The lead federal investigator into Sunday’s fiery crash of a small jet at Santa Monica Airport said Monday that they expect to reach the charred fuselage and the unknown number of bodies inside once the site is secured tonight.
Van McKenny, an investigator at the National Transportation Safety Board, told reporters Monday that crews “absolutely plan” on being able to access the fuselage as crews work into the night on shoring up the partially collapsed hangar that the twin-engine Cessna Citation crashed into about 6:20 p.m. Sunday, creating a fireball crash site that authorities said was not survivable.
The chief executive of one of the largest construction companies in Southern California, Mark Benjamin, 63, and his son, Luke, 28, were believed to be on board the small jet, the company said on its website Monday. Coroner's officials had yet to retrieve bodies from the charred wreckage of the crash Monday until the site was deemed safe to enter.
The elder Benjamin was the chief executive at Morley Construction, the company said. It issued a statement on its website:
"We are aware of a plane crash at Santa Monica Airport last night. While we do not have specific facts, we believe that our President and CEO, Mark Benjamin, and his son, Luke Benjamin, a Senior Project Engineer with us were on board.”
Morley Construction is one of the largest construction companies in Southern California and has more than 200 employees with an annual work volume of more than $300 million, according to the company’s site. It specializes in reinforced concrete and steel.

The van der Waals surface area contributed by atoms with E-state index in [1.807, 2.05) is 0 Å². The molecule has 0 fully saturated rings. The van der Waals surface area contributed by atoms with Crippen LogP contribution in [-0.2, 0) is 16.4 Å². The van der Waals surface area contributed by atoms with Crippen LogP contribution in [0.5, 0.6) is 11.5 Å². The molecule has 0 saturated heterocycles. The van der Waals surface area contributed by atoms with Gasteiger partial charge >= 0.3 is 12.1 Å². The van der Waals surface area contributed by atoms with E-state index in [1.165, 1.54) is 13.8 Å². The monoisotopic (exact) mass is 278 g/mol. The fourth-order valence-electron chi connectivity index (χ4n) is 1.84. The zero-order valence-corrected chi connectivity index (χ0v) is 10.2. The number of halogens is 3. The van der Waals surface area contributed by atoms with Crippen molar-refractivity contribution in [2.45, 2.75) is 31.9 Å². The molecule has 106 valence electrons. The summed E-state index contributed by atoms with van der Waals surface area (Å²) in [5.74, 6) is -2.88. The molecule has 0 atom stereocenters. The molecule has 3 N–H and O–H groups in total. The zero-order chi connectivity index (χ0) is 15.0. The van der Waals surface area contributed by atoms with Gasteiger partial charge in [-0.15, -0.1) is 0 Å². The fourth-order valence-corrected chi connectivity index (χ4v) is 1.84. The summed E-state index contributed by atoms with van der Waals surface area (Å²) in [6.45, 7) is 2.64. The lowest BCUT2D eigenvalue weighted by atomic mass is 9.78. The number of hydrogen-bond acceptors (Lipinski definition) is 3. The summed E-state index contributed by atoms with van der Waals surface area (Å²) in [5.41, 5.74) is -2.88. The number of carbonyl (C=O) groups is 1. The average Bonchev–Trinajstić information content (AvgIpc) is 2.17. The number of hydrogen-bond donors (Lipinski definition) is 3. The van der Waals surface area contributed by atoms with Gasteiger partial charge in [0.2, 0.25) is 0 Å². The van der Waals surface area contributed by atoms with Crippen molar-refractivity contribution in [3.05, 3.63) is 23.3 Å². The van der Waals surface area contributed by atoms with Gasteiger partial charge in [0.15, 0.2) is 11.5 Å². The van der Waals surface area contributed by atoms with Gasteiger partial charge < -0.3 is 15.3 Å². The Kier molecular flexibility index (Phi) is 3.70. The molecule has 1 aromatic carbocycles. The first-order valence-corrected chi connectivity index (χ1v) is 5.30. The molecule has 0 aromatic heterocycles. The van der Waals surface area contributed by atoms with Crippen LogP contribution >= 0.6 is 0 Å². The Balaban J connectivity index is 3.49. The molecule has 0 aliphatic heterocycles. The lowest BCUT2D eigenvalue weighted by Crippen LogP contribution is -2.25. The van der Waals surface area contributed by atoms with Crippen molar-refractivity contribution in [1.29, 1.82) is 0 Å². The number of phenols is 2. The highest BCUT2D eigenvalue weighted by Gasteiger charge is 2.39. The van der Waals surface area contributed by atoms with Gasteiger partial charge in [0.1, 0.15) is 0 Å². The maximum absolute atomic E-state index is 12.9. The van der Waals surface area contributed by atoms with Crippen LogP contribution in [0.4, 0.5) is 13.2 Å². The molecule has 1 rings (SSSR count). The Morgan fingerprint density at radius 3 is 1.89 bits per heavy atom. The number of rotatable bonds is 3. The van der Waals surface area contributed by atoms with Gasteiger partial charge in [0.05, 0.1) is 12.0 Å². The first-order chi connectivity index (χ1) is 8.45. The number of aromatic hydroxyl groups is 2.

The NTSB’s McKenny reiterated earlier assessments from fire officials that the Cessna had veered off the right side of the runway before slamming into the storage hangar.
Both the hangar and the jet burst into flames and the hangar collapsed, officials said. The hangar fire burned at a relatively high temperature because jet fuel was involved, fire officials said. The flames then spread to two hangars nearby and caused minor damage.
The jet — which was coming from Hailey, Idaho — holds up to eight people, according to Cessna and registration information.
The intensity of the fire and the collapsed hangar made it hard to access the wreckage of the plane or read its tail number, making it difficult to identify those on board, sources told The Times.
Late Sunday night, authorities said the fires were extinguished after damaging three buildings. Neighborhood residents had been concerned that the fire could spread to nearby homes.
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